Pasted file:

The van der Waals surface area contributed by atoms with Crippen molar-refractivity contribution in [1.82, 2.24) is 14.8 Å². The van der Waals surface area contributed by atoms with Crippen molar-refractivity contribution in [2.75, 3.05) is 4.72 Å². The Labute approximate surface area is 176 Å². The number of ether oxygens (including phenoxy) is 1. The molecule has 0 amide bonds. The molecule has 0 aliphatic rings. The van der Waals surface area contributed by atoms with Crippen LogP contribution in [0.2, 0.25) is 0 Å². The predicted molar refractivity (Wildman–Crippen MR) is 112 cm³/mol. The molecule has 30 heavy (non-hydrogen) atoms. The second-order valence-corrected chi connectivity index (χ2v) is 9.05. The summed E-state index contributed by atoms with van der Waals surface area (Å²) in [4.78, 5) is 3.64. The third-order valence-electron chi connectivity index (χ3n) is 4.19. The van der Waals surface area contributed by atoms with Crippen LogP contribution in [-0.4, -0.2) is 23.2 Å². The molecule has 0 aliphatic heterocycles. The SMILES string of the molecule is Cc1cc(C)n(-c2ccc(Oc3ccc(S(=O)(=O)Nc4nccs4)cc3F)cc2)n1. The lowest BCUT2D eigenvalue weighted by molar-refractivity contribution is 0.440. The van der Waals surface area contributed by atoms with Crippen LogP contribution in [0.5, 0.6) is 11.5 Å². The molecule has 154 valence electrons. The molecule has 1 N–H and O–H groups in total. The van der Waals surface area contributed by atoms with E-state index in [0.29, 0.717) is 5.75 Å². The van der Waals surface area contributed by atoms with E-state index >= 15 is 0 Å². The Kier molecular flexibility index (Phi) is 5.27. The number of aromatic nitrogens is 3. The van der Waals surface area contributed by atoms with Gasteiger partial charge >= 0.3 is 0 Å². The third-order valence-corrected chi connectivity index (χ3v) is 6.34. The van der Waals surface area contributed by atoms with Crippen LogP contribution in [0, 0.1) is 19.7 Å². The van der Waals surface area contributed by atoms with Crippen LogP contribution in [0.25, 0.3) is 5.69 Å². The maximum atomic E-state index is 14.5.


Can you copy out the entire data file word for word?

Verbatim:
The van der Waals surface area contributed by atoms with Crippen molar-refractivity contribution in [1.82, 2.24) is 14.8 Å². The van der Waals surface area contributed by atoms with Crippen molar-refractivity contribution in [2.75, 3.05) is 4.72 Å². The Labute approximate surface area is 176 Å². The number of ether oxygens (including phenoxy) is 1. The molecule has 0 amide bonds. The molecule has 0 aliphatic rings. The van der Waals surface area contributed by atoms with Crippen LogP contribution in [0.2, 0.25) is 0 Å². The predicted molar refractivity (Wildman–Crippen MR) is 112 cm³/mol. The molecule has 30 heavy (non-hydrogen) atoms. The second-order valence-corrected chi connectivity index (χ2v) is 9.05. The summed E-state index contributed by atoms with van der Waals surface area (Å²) in [4.78, 5) is 3.64. The third-order valence-electron chi connectivity index (χ3n) is 4.19. The van der Waals surface area contributed by atoms with Crippen LogP contribution in [-0.4, -0.2) is 23.2 Å². The molecule has 0 aliphatic heterocycles. The SMILES string of the molecule is Cc1cc(C)n(-c2ccc(Oc3ccc(S(=O)(=O)Nc4nccs4)cc3F)cc2)n1. The lowest BCUT2D eigenvalue weighted by molar-refractivity contribution is 0.440. The van der Waals surface area contributed by atoms with Crippen LogP contribution in [0.5, 0.6) is 11.5 Å². The molecule has 154 valence electrons. The molecule has 1 N–H and O–H groups in total. The van der Waals surface area contributed by atoms with E-state index in [0.29, 0.717) is 5.75 Å². The van der Waals surface area contributed by atoms with E-state index >= 15 is 0 Å². The Kier molecular flexibility index (Phi) is 5.27. The number of aromatic nitrogens is 3. The van der Waals surface area contributed by atoms with Gasteiger partial charge >= 0.3 is 0 Å². The third-order valence-corrected chi connectivity index (χ3v) is 6.34. The van der Waals surface area contributed by atoms with Crippen LogP contribution in [0, 0.1) is 19.7 Å². The van der Waals surface area contributed by atoms with Crippen LogP contribution in [0.25, 0.3) is 5.69 Å². The maximum atomic E-state index is 14.5.